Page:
Ocean acidification: a global case of osteoporosis

Industrial carbon dioxide is turning the oceans acidic, threatening the foundation of sea life.

It all seemed so convenient: As our smokestacks and automobile tailpipes spewed ever more carbon dioxide into the air, the oceans absorbed the excess. Like a vast global vacuum cleaner, the world’s seas sucked CO2 right out of the atmosphere, mitigating the dire consequences of global warming and forestalling the melting of glaciers, the submergence of coastlines, and extremes of weather from floods to droughts. So confident were we in the seas’ seemingly limitless capacity to absorb our gaseous waste that, by the turn of the millennium, the United States, Germany, and Japan were actually proposing to compress CO2 from power plants into a gooey liquid and pipe it directly into the abyss.

The first tests of the plan were an eye-opener. When the compressed material was introduced into laboratory tanks, the spines of sea urchins and the shells of mollusks dissolved. Surprised, researchers launched studies to see how marine animals in laboratory tanks and in the wild would fare with CO2 concentrations much lower than those in the original tests. They were stunned. “We found that mere absorption of CO2 from the atmosphere into the ocean was enough to harm marine creatures,” says Ken Caldeira, a chemical oceanographer now at the Carnegie Institution of Washington in Stanford, California.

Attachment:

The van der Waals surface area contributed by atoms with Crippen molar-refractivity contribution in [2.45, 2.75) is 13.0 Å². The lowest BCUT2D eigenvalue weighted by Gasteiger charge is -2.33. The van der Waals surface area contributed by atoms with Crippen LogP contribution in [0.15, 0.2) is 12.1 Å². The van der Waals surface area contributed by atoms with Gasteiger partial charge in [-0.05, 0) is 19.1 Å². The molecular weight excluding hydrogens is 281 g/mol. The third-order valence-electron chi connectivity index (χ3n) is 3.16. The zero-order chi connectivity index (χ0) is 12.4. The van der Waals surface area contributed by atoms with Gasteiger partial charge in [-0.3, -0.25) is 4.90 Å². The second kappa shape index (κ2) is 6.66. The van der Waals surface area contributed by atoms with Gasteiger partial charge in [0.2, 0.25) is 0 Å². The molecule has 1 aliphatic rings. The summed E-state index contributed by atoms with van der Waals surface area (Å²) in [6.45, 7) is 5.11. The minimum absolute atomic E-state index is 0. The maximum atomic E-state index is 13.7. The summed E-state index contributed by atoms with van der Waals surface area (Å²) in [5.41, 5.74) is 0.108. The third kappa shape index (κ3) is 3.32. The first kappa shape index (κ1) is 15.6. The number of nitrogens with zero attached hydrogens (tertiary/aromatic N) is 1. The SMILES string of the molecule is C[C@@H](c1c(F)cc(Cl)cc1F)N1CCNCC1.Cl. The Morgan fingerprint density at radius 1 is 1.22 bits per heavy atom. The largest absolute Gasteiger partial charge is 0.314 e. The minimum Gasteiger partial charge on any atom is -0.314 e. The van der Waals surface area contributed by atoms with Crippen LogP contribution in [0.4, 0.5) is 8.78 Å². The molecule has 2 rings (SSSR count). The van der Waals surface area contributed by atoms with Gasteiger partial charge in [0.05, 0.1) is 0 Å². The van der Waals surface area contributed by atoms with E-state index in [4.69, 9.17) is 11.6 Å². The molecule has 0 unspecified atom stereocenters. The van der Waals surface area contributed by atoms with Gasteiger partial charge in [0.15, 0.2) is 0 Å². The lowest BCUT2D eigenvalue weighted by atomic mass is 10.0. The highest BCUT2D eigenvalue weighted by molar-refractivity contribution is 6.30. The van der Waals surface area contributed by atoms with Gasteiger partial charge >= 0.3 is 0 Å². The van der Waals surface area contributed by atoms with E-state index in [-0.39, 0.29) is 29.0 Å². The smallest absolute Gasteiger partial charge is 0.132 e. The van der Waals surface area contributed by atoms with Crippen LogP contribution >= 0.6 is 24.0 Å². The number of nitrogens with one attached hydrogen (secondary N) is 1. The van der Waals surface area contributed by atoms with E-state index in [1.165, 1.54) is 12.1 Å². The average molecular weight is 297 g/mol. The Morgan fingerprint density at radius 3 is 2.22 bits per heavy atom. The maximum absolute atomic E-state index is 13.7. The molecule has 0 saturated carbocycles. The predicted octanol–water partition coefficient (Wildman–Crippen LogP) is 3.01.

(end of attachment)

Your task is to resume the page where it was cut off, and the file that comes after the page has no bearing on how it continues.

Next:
The problem was that, having swallowed hundreds of billions of tons of greenhouse gases since the start of the Industrial Revolution, the oceans were becoming more acidic. And not just in a few spots. Now the chemistry of the entire ocean was shifting, imperiling coral reefs, marine creatures at the bottom of the food chain, and ultimately the planet’s fisheries.

Kathleen McAuliffe, Discover Magazine, 16 July 2008. Article.

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